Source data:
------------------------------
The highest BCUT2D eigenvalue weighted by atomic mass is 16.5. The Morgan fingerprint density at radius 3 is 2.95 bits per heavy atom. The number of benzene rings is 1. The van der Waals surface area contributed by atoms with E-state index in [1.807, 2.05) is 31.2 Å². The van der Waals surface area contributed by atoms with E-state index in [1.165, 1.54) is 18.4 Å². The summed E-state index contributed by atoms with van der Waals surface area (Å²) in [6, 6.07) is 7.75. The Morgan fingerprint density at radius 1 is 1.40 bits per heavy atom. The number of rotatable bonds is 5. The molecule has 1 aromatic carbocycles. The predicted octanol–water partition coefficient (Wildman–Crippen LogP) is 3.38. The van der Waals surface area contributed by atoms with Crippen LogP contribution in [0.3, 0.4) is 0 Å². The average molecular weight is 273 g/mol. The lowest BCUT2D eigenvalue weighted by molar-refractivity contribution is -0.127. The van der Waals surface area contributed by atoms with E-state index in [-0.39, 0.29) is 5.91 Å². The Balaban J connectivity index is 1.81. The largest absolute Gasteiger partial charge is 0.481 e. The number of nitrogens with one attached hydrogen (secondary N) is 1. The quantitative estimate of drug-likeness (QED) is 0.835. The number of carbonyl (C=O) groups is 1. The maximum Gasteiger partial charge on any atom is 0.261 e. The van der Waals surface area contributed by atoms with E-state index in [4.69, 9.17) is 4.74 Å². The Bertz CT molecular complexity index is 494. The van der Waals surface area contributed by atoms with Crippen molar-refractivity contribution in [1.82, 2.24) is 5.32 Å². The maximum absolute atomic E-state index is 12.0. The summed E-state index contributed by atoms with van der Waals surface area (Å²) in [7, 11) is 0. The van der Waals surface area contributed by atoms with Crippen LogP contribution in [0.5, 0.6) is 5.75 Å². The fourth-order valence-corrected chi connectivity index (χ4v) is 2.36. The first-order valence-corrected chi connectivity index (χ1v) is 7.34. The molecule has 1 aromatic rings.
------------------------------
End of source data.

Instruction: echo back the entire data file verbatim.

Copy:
The highest BCUT2D eigenvalue weighted by atomic mass is 16.5. The Morgan fingerprint density at radius 3 is 2.95 bits per heavy atom. The number of benzene rings is 1. The van der Waals surface area contributed by atoms with E-state index in [1.807, 2.05) is 31.2 Å². The van der Waals surface area contributed by atoms with E-state index in [1.165, 1.54) is 18.4 Å². The summed E-state index contributed by atoms with van der Waals surface area (Å²) in [6, 6.07) is 7.75. The Morgan fingerprint density at radius 1 is 1.40 bits per heavy atom. The number of rotatable bonds is 5. The molecule has 1 aromatic carbocycles. The predicted octanol–water partition coefficient (Wildman–Crippen LogP) is 3.38. The van der Waals surface area contributed by atoms with Crippen LogP contribution in [0.3, 0.4) is 0 Å². The average molecular weight is 273 g/mol. The lowest BCUT2D eigenvalue weighted by molar-refractivity contribution is -0.127. The van der Waals surface area contributed by atoms with E-state index in [-0.39, 0.29) is 5.91 Å². The Balaban J connectivity index is 1.81. The largest absolute Gasteiger partial charge is 0.481 e. The number of nitrogens with one attached hydrogen (secondary N) is 1. The quantitative estimate of drug-likeness (QED) is 0.835. The number of carbonyl (C=O) groups is 1. The maximum Gasteiger partial charge on any atom is 0.261 e. The van der Waals surface area contributed by atoms with E-state index in [4.69, 9.17) is 4.74 Å². The Bertz CT molecular complexity index is 494. The van der Waals surface area contributed by atoms with Crippen molar-refractivity contribution in [1.82, 2.24) is 5.32 Å². The maximum absolute atomic E-state index is 12.0. The summed E-state index contributed by atoms with van der Waals surface area (Å²) in [7, 11) is 0. The van der Waals surface area contributed by atoms with Crippen LogP contribution in [0.5, 0.6) is 5.75 Å². The fourth-order valence-corrected chi connectivity index (χ4v) is 2.36. The first-order valence-corrected chi connectivity index (χ1v) is 7.34. The molecule has 1 aromatic rings.